Submitted by Michele Ellson on Mon, Sep 17, 2012

Hey folks,

Let me drop in with some additional information from the report. Jon is correct that the consultant recommended shifting responsibility from the council to the city's public utilities board. Here are the two paragraphs in the report that speak to the reasoning behind that recommendation:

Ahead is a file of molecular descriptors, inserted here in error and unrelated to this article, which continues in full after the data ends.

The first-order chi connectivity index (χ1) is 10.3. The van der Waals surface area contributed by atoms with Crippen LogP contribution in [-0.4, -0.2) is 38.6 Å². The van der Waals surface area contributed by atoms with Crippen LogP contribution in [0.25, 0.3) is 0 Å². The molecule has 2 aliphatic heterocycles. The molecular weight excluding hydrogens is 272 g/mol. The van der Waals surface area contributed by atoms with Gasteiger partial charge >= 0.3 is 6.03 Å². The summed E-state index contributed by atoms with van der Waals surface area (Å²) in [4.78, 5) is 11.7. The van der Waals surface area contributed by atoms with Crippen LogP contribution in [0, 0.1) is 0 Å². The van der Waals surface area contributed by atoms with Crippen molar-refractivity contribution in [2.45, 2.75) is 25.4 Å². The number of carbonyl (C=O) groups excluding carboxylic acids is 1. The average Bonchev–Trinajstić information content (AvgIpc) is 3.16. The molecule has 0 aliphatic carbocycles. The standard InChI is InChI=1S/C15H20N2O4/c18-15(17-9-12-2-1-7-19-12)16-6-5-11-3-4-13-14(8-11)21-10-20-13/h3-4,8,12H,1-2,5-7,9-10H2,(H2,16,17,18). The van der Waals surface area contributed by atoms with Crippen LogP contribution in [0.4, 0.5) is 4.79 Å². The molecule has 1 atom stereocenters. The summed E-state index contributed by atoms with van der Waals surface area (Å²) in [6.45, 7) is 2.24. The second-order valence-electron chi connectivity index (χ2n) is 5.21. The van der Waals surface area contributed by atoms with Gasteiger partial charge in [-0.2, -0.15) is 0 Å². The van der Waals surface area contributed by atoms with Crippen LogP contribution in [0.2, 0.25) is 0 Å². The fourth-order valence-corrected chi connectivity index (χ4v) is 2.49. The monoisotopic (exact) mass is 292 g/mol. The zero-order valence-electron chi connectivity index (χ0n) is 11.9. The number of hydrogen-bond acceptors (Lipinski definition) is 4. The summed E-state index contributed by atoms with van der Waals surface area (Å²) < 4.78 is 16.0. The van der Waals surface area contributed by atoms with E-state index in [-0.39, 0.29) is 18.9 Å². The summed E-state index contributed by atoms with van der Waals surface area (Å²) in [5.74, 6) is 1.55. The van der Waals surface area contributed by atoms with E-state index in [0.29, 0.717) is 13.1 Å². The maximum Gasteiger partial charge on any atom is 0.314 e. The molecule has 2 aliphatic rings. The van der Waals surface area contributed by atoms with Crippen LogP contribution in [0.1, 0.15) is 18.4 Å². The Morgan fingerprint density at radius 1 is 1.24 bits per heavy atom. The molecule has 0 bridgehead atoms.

The AMP Board is comprised of five members, four of which are appointed by the Mayor with the concurrence of the city council, and the fifth being the city manager who serves as an ex officio commissioner. The city council can remove a board member with a simple majority vote and without cause. The city council thus maintains control over the board. While AMP is a department of the City of Alameda and its general manager reports to the city manager, the governance responsibility in the fiscal and operations area (budget, rates, power supply and operations) primarily resides with an independent board. A critical area of responsibility, managing the workforce and the hiring and firing of the general manager, does not reside with the board. Within the current governance practice, the board does not have a formal role in setting the general manager‟s goals or evaluating the general manager‟s performance. Hometown understands that in the past the board was responsible for hiring the general manager and also responsible for setting the general manager‟s goals and conducting his performance evaluation.